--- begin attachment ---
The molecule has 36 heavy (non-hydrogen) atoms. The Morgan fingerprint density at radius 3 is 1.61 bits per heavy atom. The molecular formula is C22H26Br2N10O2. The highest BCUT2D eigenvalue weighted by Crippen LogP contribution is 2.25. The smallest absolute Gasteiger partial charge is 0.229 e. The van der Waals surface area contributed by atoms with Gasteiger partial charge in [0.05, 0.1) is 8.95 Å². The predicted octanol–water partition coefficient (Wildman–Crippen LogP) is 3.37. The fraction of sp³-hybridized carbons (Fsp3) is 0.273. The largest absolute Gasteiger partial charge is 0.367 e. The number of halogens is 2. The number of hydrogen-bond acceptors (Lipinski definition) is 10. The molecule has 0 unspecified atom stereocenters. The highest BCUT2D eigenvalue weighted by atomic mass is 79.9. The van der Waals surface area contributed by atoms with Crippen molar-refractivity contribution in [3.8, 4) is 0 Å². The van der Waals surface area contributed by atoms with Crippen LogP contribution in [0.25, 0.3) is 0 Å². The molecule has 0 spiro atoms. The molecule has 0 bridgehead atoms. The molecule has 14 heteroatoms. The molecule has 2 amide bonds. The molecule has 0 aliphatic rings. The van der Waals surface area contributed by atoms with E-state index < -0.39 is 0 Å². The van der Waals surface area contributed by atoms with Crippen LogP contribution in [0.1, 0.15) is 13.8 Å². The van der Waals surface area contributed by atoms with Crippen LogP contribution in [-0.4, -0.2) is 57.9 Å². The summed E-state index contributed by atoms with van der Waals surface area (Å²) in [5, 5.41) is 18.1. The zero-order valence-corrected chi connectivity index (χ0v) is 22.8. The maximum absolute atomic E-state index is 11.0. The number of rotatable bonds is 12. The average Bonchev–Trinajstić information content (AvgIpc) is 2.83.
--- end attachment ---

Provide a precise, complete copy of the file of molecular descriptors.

The molecule has 36 heavy (non-hydrogen) atoms. The Morgan fingerprint density at radius 3 is 1.61 bits per heavy atom. The molecular formula is C22H26Br2N10O2. The highest BCUT2D eigenvalue weighted by Crippen LogP contribution is 2.25. The smallest absolute Gasteiger partial charge is 0.229 e. The van der Waals surface area contributed by atoms with Gasteiger partial charge in [0.05, 0.1) is 8.95 Å². The predicted octanol–water partition coefficient (Wildman–Crippen LogP) is 3.37. The fraction of sp³-hybridized carbons (Fsp3) is 0.273. The largest absolute Gasteiger partial charge is 0.367 e. The number of halogens is 2. The number of hydrogen-bond acceptors (Lipinski definition) is 10. The molecule has 0 unspecified atom stereocenters. The highest BCUT2D eigenvalue weighted by atomic mass is 79.9. The van der Waals surface area contributed by atoms with Crippen molar-refractivity contribution in [3.8, 4) is 0 Å². The van der Waals surface area contributed by atoms with Crippen LogP contribution in [0.25, 0.3) is 0 Å². The molecule has 0 spiro atoms. The molecule has 0 bridgehead atoms. The molecule has 14 heteroatoms. The molecule has 2 amide bonds. The molecule has 0 aliphatic rings. The van der Waals surface area contributed by atoms with E-state index < -0.39 is 0 Å². The van der Waals surface area contributed by atoms with Crippen LogP contribution in [0.1, 0.15) is 13.8 Å². The van der Waals surface area contributed by atoms with Crippen LogP contribution in [-0.4, -0.2) is 57.9 Å². The summed E-state index contributed by atoms with van der Waals surface area (Å²) in [5, 5.41) is 18.1. The zero-order valence-corrected chi connectivity index (χ0v) is 22.8. The maximum absolute atomic E-state index is 11.0. The number of rotatable bonds is 12. The average Bonchev–Trinajstić information content (AvgIpc) is 2.83.